Northwest Angle mail carrier to quit over Canadian vaccine requirement
In November, the Canadian government announced that on Jan. 15, essential workers only will be allowed to enter the country if they are fully vaccinated. Northwest Angle mail carrier Fred Caravetta would rather quit.
WARROAD, Minn. — Fred Caravetta has delivered mail to the Northwest Angle, the northernmost place in the lower 48 states, for more than 19 years.
On Mondays, Wednesdays and Fridays, he leaves Warroad around 9 a.m., crosses the border into Canada, drives through Canada for 40 miles, crosses back into Minnesota and makes it to the Angle Inlet post office between 10:30 and 11. Then, he sets out from Young’s Bay by snowmobile or boat to deliver mail to Oak Island in Lake of the Woods before turning around and heading back to Warroad.
On Jan. 14, Caravetta, of Warroad, likely will make his last deliveries to the residents of the Northwest Angle. He is leaving his contract with the United States Postal Service because of a requirement that essential workers be vaccinated for COVID-19.
In November, the Canadian government announced that on Jan. 15, essential workers will only be allowed to enter the country if they are fully vaccinated. Until this point, essential workers have been exempt from any testing or quarantine requirements by the Canadian government.
Caravetta decided early on in the pandemic that he would not get vaccinated for COVID-19, and has long been concerned a requirement like this would come up. He thinks the messaging from the government has been unclear and believes potential hazards of vaccinations are underreported.
“I’m just not one for taking flu shots or anything else,” he said.
Still, Caravetta knows that leaving his contract could leave the United States Postal Service in a difficult position — it might be hard to soon find a replacement for his unique route. Even though he has decided to resign, he doesn’t want to leave the people of the Northwest Angle without their mail.
After finding out about the policy change, Caravetta sent his contract officer an email letting her know that he will be leaving his contract because of the new vaccine requirement. He also passed on a few possible options to ensure the residents of the Northwest Angle will still receive mail after Jan. 15.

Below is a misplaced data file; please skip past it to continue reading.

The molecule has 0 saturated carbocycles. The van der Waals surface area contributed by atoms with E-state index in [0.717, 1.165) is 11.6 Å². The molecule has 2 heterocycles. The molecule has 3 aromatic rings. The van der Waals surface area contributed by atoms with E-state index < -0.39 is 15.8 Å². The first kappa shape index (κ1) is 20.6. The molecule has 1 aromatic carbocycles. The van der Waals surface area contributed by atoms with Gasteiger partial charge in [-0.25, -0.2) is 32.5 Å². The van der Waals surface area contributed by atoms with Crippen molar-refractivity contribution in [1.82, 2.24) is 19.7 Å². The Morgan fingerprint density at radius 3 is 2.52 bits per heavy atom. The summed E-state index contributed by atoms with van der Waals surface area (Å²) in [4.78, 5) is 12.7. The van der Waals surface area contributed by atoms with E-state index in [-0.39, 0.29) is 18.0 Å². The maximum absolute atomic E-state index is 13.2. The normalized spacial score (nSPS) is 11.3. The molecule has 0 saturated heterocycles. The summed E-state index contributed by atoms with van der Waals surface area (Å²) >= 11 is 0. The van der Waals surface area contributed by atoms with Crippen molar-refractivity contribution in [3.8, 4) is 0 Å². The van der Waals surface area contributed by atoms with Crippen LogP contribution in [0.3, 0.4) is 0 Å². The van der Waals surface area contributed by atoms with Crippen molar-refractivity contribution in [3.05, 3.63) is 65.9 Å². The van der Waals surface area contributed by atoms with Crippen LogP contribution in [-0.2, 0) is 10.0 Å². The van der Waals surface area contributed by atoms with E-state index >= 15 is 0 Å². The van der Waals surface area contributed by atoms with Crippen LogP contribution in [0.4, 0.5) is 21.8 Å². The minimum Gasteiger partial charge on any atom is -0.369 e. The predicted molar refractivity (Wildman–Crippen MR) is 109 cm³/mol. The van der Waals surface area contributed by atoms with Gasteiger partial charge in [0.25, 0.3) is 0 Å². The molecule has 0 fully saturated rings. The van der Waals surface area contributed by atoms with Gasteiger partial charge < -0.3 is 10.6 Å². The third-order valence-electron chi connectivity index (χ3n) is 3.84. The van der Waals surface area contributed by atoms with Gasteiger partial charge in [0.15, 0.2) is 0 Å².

“It’s a unique community up there and I just wanted to make sure that I didn’t have a hand in making anything harder for them,” Caravetta said.
The first option, according to Caravetta: Find a subcontractor to take his position. This would be somebody vaccinated who could take over the route until the USPS can find a permanent replacement.
A second option would be for Caravetta to continue delivering mail, but to change the route and means of transportation. Rather than cross the border, drive 40 miles through Canada and cross back into Minnesota, he toyed with the idea of snowmobiling across a frozen Lake of the Woods. Ultimately, he decided the option was not feasible.
“If you’re pulling a freight sled with a bunch of mail in it, you wouldn’t be going very fast and I kind of estimated that it would take about two hours to get up there,” said Caravetta. “Thinking about sub-zero temperatures, sitting out there for two hours and then having two hours back was just totally impractical.”
A third idea: Arrange to fly the mail to the Angle. Caravetta is a commercial pilot, but doubts there will be enough time to line up an aircraft.
During a conversation with a friend, Caravetta found a potential subcontractor: Scott Vickaryous.
Vickaryous grew up in the Northwest Angle and now lives in Warroad. He often travels to the Angle to visit his father in Angle Inlet. Caravetta says Vickaryous is now working out the details with the USPS.
During Caravetta’s time on the route, he came to know and appreciate residents of the Angle.
“... If you’re in a jam, and your life is threatened, or you just have a big problem, there’s not one of them that wouldn’t come in the dead of night, if they had to, to give you a hand,” Caravetta said.
Despite the people, he doesn’t think he will miss delivering mail.
“When I first started this job, I was quite a bit younger and it was exciting,” Caravetta said. "But, hopefully, I’m wiser. I know I’m more mature, and let’s just say the thrill is gone. Now every winter seems to be a little harder, and I have been thinking it was about time to do something else.”
Caravetta has a lifelong love for aviation. He is licensed as a commercial pilot and has had a hand in building approximately two dozen airplanes. Next, he would like to explore aircraft design.
“I’m not going to be making the money I did with the post office, but I’ll be OK. I’ll be doing a lot more interesting things that I like to do,” Caravetta said.